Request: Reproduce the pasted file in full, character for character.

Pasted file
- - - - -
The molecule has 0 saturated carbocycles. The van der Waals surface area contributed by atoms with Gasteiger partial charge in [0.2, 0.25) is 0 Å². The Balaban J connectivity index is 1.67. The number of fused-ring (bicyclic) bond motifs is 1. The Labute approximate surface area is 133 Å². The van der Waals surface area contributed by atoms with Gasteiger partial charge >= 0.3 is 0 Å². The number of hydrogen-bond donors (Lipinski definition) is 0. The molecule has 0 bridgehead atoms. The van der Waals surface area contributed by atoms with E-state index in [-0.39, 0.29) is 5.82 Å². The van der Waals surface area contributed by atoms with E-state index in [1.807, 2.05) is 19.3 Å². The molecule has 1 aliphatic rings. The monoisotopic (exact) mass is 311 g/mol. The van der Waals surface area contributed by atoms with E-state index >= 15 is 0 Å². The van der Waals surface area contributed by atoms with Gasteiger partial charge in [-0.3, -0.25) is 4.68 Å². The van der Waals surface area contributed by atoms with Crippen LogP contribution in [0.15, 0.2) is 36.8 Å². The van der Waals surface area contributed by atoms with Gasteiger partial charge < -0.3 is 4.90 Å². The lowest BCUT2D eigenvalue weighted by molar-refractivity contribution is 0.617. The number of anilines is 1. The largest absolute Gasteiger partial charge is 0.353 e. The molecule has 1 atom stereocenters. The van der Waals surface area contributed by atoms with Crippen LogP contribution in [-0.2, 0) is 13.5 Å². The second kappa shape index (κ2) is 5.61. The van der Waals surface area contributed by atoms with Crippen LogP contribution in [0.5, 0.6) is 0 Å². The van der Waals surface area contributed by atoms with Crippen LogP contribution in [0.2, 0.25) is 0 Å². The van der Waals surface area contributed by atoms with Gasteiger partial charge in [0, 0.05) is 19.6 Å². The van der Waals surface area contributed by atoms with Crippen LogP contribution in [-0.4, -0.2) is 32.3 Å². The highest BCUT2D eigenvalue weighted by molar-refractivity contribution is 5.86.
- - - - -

The molecule has 0 saturated carbocycles. The van der Waals surface area contributed by atoms with Gasteiger partial charge in [0.2, 0.25) is 0 Å². The Balaban J connectivity index is 1.67. The number of fused-ring (bicyclic) bond motifs is 1. The Labute approximate surface area is 133 Å². The van der Waals surface area contributed by atoms with Gasteiger partial charge >= 0.3 is 0 Å². The number of hydrogen-bond donors (Lipinski definition) is 0. The molecule has 0 bridgehead atoms. The van der Waals surface area contributed by atoms with E-state index in [-0.39, 0.29) is 5.82 Å². The van der Waals surface area contributed by atoms with E-state index in [1.807, 2.05) is 19.3 Å². The molecule has 1 aliphatic rings. The monoisotopic (exact) mass is 311 g/mol. The van der Waals surface area contributed by atoms with E-state index >= 15 is 0 Å². The van der Waals surface area contributed by atoms with Gasteiger partial charge in [-0.3, -0.25) is 4.68 Å². The van der Waals surface area contributed by atoms with Crippen LogP contribution in [0.15, 0.2) is 36.8 Å². The van der Waals surface area contributed by atoms with Gasteiger partial charge < -0.3 is 4.90 Å². The lowest BCUT2D eigenvalue weighted by molar-refractivity contribution is 0.617. The number of anilines is 1. The largest absolute Gasteiger partial charge is 0.353 e. The molecule has 1 atom stereocenters. The van der Waals surface area contributed by atoms with Crippen LogP contribution in [-0.2, 0) is 13.5 Å². The second kappa shape index (κ2) is 5.61. The van der Waals surface area contributed by atoms with Crippen LogP contribution in [0.5, 0.6) is 0 Å². The van der Waals surface area contributed by atoms with Crippen LogP contribution in [0.2, 0.25) is 0 Å². The van der Waals surface area contributed by atoms with Gasteiger partial charge in [0, 0.05) is 19.6 Å². The van der Waals surface area contributed by atoms with Crippen LogP contribution in [-0.4, -0.2) is 32.3 Å². The highest BCUT2D eigenvalue weighted by molar-refractivity contribution is 5.86.